Ever Oasis review: Wondercrawl

Ever Oasis is an action-adventure RPG game developed by Japanese developers Grezzo for the Nintendo 3DS. You may or may not have heard of Grezzo, but they’re the people responsible for developing several notable titles for 3DS, including the Legend of Zelda: Majora’s Mask and Ocarina of Time remakes for 3DS, as well as the more recent title Triforce Heroes. Ever Oasis is a brand new IP from the developers, led by director/producer Koichi Ishii, creator of the legendary Mana series. Ever Oasis is firmly rooted in the action-RPG genre, but with added life-sim elements. You, a Seedling with the magical power to create an Oasis, must attract residents to your Oasis, encourage them to set up shops and keep them happy to ensure the wellbeing of the desert’s residents. A significant portion of the game’s themes explore the importance of friendship, teamwork and cooperation, with the action itself taking place in a lush, Egyptian-themed fantasy world, with sprawling deserts and unique inhabitants.

I didn’t know exactly what to expect, though I had been anticipating this title since the first reveal trailer at E3 2016. I’m a sucker for RPGs and life-sim games, and this seemed to have both of those things wrapped up in a gorgeous, cute art style. I was especially impressed to note that there was some character customisation at the start: The player can choose their gender, as well as change some minor aspects of the player model such as skin and eye colour. Though the options are not particularly comprehensive, it was still a welcome surprise, given that much of the pre-launch material only featured the male character. There are even two save file slots, so you can share your game with another person or start again if you feel like it.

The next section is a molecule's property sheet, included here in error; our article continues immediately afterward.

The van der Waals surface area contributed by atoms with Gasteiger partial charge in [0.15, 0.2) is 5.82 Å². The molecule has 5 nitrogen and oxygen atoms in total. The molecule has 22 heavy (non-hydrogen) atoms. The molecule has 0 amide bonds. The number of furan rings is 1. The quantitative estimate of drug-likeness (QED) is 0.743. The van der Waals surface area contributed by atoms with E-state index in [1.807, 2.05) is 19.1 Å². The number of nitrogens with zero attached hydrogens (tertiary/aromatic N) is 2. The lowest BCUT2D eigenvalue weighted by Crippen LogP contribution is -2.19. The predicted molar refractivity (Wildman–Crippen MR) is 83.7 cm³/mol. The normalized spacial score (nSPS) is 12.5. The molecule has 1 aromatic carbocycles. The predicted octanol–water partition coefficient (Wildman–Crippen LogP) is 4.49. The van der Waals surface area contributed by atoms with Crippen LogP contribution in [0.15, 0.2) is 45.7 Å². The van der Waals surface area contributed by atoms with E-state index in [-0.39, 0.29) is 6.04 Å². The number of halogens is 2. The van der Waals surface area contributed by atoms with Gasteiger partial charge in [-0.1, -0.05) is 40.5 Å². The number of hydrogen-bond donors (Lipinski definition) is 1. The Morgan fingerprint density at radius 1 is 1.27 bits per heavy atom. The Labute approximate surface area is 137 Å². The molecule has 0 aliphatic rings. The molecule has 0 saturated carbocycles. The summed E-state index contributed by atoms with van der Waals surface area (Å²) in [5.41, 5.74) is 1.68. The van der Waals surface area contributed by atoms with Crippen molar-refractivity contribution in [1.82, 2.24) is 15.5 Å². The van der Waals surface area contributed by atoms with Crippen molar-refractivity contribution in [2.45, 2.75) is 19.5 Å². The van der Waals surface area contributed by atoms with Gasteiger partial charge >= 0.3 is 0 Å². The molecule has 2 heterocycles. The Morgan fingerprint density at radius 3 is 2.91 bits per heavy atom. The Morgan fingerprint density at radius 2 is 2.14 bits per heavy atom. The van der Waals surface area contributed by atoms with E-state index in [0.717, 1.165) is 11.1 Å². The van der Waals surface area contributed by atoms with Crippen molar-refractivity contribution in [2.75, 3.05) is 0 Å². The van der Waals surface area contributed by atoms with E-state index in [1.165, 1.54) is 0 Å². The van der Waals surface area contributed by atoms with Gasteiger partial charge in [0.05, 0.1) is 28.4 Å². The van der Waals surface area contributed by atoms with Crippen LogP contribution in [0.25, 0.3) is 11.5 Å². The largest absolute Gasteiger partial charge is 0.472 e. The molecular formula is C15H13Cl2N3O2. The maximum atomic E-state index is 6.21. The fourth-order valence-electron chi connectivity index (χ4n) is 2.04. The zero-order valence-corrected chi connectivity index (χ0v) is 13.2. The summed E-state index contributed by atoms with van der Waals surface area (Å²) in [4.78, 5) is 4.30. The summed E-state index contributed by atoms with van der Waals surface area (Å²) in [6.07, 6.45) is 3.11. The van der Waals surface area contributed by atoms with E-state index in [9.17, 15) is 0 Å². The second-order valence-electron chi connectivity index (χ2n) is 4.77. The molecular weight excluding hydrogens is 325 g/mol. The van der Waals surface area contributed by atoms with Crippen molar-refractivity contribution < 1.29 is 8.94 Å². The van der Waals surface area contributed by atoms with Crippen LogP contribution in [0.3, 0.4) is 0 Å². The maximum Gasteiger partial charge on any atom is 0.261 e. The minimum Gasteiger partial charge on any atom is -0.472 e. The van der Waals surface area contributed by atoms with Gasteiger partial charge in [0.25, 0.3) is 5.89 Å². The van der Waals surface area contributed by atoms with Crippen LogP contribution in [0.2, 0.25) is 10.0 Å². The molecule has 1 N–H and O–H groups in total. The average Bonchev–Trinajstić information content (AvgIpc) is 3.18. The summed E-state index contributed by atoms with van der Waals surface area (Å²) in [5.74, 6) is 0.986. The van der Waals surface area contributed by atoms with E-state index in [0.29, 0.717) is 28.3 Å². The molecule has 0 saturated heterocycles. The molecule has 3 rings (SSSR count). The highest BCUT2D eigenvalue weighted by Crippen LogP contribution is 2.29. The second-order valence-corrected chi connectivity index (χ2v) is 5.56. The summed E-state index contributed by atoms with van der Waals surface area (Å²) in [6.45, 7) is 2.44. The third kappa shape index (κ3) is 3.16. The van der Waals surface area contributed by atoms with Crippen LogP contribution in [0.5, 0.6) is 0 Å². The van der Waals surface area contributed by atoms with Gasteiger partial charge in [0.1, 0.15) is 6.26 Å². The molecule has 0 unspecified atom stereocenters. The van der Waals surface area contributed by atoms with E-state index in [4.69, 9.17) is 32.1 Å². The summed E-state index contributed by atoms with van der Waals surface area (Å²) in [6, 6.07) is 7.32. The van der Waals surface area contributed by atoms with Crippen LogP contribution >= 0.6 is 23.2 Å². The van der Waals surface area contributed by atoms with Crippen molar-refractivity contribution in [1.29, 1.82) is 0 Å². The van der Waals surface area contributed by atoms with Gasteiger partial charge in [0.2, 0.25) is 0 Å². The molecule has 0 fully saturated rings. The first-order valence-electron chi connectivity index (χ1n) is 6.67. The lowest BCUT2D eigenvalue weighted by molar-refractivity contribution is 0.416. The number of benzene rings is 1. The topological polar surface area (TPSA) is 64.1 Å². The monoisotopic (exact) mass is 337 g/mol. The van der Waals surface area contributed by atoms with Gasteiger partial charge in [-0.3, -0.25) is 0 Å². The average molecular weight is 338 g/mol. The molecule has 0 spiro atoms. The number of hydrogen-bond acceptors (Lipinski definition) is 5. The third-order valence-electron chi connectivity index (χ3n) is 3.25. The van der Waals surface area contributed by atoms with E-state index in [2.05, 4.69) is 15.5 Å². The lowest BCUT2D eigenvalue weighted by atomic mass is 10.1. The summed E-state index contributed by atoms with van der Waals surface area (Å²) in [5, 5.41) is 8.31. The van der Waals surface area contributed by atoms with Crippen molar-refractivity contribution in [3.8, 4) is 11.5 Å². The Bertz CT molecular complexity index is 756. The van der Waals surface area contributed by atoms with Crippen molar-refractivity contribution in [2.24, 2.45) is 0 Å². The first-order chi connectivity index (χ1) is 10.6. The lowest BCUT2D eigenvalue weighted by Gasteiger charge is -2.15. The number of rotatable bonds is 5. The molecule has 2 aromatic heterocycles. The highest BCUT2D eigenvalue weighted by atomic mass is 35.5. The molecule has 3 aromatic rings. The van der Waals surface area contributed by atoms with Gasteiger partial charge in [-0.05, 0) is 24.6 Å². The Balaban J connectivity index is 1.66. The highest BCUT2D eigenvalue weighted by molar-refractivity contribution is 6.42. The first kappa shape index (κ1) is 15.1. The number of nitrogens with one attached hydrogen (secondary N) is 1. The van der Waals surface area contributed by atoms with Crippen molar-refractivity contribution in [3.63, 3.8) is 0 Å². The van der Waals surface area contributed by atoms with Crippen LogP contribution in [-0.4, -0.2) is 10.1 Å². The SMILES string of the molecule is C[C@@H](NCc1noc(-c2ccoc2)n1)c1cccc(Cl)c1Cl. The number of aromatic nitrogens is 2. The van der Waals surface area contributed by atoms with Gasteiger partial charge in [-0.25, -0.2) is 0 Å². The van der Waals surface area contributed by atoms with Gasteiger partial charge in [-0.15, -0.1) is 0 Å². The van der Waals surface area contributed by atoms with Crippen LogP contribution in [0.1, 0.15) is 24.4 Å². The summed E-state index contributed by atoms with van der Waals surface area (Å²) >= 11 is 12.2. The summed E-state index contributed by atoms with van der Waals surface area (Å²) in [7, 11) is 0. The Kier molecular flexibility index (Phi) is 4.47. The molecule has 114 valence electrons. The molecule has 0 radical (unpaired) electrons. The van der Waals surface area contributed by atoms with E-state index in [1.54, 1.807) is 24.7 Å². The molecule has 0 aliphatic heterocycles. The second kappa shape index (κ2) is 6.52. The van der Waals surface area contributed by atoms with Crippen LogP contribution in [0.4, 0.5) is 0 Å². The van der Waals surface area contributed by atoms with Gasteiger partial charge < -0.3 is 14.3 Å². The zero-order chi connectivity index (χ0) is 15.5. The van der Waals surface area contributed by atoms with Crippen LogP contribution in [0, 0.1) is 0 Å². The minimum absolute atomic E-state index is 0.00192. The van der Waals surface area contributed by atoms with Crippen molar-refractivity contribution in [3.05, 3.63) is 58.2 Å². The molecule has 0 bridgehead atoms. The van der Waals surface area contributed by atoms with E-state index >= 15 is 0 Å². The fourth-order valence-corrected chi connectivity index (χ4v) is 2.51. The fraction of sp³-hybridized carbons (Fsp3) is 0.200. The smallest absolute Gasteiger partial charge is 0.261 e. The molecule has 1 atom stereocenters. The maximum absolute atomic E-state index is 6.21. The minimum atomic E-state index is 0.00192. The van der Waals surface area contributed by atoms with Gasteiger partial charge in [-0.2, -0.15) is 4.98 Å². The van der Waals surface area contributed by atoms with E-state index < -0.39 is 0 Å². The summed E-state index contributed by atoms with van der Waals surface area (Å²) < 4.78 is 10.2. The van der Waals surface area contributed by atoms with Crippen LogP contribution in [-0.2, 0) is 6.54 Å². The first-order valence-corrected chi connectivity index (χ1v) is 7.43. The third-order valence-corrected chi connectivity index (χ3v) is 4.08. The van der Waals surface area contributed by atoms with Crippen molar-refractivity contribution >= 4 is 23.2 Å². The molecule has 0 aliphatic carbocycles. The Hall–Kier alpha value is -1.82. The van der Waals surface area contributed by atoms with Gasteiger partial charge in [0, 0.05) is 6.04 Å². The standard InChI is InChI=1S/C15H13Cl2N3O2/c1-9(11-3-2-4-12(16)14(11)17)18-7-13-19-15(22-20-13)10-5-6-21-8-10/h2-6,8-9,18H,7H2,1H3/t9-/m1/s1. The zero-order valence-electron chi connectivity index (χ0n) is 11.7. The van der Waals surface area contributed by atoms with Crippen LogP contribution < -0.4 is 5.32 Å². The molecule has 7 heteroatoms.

Right from the opening cutscene, it’s apparent that a lot of love has been put into this game’s universe, inviting the player to understand the world that they are about to journey into. You are then forced out of your Oasis into the desert, where you’re tasked with making your own Oasis as a sanctuary for the desert’s residents from the effects of the evil Chaos, a force that threatens to destroy or corrupt all life in the area. However, you’re not without friends; you’ll meet some colourful types fairly quickly, and begin your quest with their help (if a company ever makes plush toys of the Noots, I’ll buy at least ten).